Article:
A Musical Riot

Igor Stravinsky’s ‘shockingly contemporary’ The Rite of Spring ​​​​premiered on 29 May 1913.

 Igor Stravinsky, c.1920. Library of Congress.
 Igor Stravinsky, c.1920. Library of Congress.

It should have been a triumph. The premiere of Igor Stravinsky’s The Rite of Spring on 29 May 1913 brought together the up-and-coming composer with Sergei Diaghilev’s Ballet Russe company and its star dancer, Vaslav Nijinsky, who would choreograph the piece. Even the venue, the luxurious Théâtre des Champs Élysées in Paris, was new.

There was disquiet, Stravinsky recalled, as soon as the music started. It was shockingly contemporary. Jean Cocteau, who was in the audience, described it as ‘music one listens to with one’s face in one’s hands’. He meant it as a compliment; many shared the sentiment, but not the enthusiasm.

All hell broke loose when the curtain went up on what Stravinsky, still smarting at the memory decades later, described as ‘a big jumping match’ performed by ‘a group of knock-kneed and long-haired Lolitas’. It wasn’t just that much of the audience was appalled: ‘People laughed, booed, hissed, imitated animal noises’, Cocteau said. Then the aesthetes started shouting abuse at the railers; presently, he added, ‘The uproar degenerated into a free fight.’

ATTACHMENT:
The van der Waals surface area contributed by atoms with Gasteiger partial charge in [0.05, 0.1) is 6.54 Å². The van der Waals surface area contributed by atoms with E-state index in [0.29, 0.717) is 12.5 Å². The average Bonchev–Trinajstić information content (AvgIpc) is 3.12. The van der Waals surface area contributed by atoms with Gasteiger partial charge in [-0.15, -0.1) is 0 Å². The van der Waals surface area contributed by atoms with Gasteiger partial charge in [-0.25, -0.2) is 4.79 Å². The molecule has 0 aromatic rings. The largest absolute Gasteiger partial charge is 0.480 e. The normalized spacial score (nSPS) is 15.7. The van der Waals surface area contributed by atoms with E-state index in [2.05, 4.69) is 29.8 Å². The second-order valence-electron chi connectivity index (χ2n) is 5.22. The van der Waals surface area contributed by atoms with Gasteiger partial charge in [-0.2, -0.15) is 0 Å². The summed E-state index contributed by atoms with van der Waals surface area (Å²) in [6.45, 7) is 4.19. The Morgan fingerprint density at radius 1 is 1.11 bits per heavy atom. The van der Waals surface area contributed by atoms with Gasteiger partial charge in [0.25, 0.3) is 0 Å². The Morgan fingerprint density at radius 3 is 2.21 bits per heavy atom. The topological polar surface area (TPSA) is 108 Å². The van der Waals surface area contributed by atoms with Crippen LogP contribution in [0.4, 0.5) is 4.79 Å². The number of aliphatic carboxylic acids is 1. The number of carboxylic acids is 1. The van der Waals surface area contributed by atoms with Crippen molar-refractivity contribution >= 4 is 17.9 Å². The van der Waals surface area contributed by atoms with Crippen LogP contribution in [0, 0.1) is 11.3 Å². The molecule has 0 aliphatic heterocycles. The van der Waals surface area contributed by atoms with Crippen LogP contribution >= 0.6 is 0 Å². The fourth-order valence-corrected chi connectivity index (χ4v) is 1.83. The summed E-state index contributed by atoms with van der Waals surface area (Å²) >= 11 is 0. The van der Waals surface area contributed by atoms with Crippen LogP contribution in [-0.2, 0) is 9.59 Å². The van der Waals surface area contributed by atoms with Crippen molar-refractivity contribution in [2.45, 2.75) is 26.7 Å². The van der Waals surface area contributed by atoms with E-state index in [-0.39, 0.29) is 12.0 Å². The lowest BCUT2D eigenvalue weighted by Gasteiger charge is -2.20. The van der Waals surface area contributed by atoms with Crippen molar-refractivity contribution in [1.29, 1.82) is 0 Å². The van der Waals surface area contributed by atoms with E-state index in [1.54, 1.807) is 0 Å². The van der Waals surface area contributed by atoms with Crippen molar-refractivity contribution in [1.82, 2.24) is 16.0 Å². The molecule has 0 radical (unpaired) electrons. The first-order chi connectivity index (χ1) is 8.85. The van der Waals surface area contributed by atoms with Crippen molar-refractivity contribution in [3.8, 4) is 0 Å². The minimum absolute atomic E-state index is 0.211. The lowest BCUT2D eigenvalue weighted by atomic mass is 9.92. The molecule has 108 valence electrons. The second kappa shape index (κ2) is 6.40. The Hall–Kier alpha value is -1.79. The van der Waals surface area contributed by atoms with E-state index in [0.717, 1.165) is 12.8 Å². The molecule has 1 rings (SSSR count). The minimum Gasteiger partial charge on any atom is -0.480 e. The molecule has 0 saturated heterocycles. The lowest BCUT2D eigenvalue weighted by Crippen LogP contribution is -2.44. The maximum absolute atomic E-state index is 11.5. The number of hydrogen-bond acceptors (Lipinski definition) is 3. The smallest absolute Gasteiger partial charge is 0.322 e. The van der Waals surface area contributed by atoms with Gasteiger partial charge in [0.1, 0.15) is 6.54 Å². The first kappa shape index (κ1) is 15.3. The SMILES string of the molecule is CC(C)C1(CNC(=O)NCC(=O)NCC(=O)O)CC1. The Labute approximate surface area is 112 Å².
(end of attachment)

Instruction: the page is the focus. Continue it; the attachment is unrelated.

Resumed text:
Backstage, Stravinsky was in a fury. Diaghilev flicked the house lights on and off in an ineffectual attempt to quell the audience. The orchestra – the largest Stravinsky would ever write for – couldn’t be heard over the uproar. Nijinsky stood on a chair in the wings, Stravinsky said, beating time with his hands shouting numbers at the dancers like a coxswain. 

But numbers, Stravinsky came to think, were part of the problem. Nijinsky may have been a great dancer, but was he a choreographer? Stravinsky wasn’t sure. Even after months of rehearsals – perhaps 120 of them – he thought that the dance had little connection to the music. ‘I will count to 40 while you play’, Nijinsky reassured him, ‘and we will see where we come out.’ But Stravinsky was far from reassured. The dancers followed Nijinsky’s beat, not the music. Nijinsky counted in Russian, in which many numbers are polysyllabic. In fast-tempo passages he couldn’t count quickly enough and neither could the dancers. They called the rehearsals ‘arithmetic classes’.

There were two more performances in Paris and three in London. Nijinsky’s ballet has never been seen since.